Apollonius of Rhodes

NovoScriptorium: With the exception of the first Myth recorded by Pindar, that has a good chance of referring to the Neolithic Age, the rest of the Myths clearly have their origin in the Bronze Age, all of them  long before the historical colonization of Cyrenaica by Aegeans of the 7th c. B.C. .

As we read in Paper 4:As for goats’ presence in Maghreb, the mitochondrial DNA (mtDNA) analysis of goat breeds showed that Moroccan lineages are not derived from Egyptian ones, and an unidirectional east-west diffusion only via land is not compatible with the high level of diversity in the Maghrebi goat population (Pereira et al. 2009: 2770-2771). Therefore, it is possible, in this case, to advance the hypothesis that along with the diffusion via land, a diffusion by sea may also have occurred. A further hypothesis is that domestic species, which were first introduced into the southern European territories from the Near East, might have been brought to northern Africa along two different routes: the so-called Iberian route, which allowed the diffusion into Morocco through the Gibraltar Strait, and the Italian maritime route, which connected the southern coasts of Sicily with northern Tunisia (Oliveira et al. 2011). According to a study by Zilaho (2001; in press), the Neolithic started earlier in eastern and southern Spain than in the western Maghreb. Dates and material culture indicate that, only after diffusing – probably via cabotage – along the coasts of southern France, Spain and Portugal, the Neolithic spread into the Maghreb.”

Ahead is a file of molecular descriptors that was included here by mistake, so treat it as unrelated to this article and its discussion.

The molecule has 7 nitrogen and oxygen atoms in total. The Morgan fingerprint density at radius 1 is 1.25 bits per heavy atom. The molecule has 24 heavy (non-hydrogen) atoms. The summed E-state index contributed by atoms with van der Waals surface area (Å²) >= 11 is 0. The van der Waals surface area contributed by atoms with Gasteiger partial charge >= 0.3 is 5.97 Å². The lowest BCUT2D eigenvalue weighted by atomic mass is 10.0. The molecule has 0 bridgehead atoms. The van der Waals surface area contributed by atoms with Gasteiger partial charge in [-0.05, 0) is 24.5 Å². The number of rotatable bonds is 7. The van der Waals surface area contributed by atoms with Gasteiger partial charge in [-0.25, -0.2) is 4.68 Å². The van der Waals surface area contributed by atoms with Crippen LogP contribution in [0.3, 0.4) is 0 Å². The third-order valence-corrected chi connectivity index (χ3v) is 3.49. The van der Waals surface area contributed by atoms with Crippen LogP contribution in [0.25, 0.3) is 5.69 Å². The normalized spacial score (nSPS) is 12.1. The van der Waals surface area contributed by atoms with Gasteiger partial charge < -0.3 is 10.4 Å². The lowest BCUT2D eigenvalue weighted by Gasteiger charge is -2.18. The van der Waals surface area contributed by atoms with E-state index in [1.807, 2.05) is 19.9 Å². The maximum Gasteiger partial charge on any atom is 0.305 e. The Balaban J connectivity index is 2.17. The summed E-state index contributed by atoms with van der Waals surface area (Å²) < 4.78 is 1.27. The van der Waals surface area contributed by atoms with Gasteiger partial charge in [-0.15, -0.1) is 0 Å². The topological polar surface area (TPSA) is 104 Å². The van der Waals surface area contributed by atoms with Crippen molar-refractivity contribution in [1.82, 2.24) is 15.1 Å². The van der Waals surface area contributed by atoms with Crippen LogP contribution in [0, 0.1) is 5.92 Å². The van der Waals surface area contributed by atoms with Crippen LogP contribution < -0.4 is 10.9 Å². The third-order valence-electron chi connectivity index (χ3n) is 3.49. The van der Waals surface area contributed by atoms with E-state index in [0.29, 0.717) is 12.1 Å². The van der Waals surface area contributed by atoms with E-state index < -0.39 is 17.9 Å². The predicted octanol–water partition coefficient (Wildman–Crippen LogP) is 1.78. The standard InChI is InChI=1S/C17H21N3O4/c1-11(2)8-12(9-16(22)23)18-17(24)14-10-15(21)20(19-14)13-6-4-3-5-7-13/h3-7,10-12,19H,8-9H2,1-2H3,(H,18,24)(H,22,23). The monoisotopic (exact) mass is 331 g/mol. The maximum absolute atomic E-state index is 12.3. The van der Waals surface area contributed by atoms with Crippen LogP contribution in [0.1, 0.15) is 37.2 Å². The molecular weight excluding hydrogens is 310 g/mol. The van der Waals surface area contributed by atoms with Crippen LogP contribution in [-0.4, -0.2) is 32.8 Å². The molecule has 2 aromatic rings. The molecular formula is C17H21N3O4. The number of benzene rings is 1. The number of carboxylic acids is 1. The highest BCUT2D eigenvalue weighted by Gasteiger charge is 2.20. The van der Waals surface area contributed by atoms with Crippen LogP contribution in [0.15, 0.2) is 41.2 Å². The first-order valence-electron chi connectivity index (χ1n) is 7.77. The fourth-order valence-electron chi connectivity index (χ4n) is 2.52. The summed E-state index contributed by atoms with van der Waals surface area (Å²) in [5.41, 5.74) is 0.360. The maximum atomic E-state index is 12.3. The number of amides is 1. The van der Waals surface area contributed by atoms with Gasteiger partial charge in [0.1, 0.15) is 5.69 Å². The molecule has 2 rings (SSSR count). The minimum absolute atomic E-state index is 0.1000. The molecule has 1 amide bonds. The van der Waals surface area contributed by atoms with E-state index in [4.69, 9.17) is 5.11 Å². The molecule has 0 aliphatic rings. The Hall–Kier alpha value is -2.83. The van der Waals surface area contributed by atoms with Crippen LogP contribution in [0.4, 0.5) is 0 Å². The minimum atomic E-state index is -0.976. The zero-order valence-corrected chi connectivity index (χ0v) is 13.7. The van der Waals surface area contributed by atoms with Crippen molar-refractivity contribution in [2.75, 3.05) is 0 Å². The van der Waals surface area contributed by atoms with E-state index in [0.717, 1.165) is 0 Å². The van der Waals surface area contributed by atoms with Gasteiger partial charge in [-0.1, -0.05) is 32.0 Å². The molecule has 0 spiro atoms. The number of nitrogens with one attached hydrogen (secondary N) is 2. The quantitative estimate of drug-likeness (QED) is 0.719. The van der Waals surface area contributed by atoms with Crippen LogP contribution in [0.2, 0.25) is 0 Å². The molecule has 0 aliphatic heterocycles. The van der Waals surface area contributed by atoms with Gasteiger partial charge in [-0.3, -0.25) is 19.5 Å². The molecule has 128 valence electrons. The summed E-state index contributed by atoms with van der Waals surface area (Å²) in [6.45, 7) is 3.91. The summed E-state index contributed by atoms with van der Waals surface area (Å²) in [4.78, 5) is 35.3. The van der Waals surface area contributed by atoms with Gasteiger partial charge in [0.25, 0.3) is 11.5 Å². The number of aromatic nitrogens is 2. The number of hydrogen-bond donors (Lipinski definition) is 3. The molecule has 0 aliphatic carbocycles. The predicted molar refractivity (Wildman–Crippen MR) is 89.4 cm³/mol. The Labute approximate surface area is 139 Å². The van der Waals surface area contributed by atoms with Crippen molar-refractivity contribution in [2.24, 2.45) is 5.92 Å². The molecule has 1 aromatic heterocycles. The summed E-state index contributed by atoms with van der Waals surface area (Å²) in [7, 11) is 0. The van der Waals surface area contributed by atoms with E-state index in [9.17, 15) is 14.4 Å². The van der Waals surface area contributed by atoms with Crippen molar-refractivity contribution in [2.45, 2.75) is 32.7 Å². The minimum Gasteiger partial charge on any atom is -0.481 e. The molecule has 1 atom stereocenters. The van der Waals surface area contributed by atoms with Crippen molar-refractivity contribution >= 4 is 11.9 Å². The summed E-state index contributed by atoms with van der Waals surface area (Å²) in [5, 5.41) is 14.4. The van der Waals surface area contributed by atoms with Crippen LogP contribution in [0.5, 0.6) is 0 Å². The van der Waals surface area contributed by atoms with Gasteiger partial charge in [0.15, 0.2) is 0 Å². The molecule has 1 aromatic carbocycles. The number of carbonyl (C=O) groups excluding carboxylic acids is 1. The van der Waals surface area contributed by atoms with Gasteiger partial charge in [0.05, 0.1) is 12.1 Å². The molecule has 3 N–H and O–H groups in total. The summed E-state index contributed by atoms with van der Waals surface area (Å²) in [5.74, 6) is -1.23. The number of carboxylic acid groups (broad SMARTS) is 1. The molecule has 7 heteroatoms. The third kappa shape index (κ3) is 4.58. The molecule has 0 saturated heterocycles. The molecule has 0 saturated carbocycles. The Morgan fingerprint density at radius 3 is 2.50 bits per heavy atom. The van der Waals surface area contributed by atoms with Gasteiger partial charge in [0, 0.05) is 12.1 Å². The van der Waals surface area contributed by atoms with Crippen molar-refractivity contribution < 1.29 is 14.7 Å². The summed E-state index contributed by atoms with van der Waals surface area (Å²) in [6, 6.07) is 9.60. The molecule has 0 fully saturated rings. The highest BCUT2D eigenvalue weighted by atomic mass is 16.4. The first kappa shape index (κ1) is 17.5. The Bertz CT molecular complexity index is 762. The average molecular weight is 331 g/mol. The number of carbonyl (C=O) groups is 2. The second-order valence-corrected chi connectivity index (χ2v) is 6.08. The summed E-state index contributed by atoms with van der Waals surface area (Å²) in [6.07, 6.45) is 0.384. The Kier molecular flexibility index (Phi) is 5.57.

As we read in Paper 6: “The emergence of food-producing societies in Eastern Maghreb is characterized by an active role of foragers, integrating new technologies and subsistence strategies and adapting them to the local traditions and needs. This acculturation phenomenon, implying a readaptation of the economic, cultural and technical system, can be followed in more contexts along North Africa, where pastoral economic practices were integrated with an Epipalaeolithic diet based on hunted fauna and plant gathering. Furthermore, the Neolithic transition in Eastern Maghreb seems, on the basis of available data, more linked to the specific North African trajectories although seafaring and Mediterranean interactions are evidenced, possibly by the spread of pressure techniques, and since the early 8th millennium cal BP, by Pantellerian obsidian.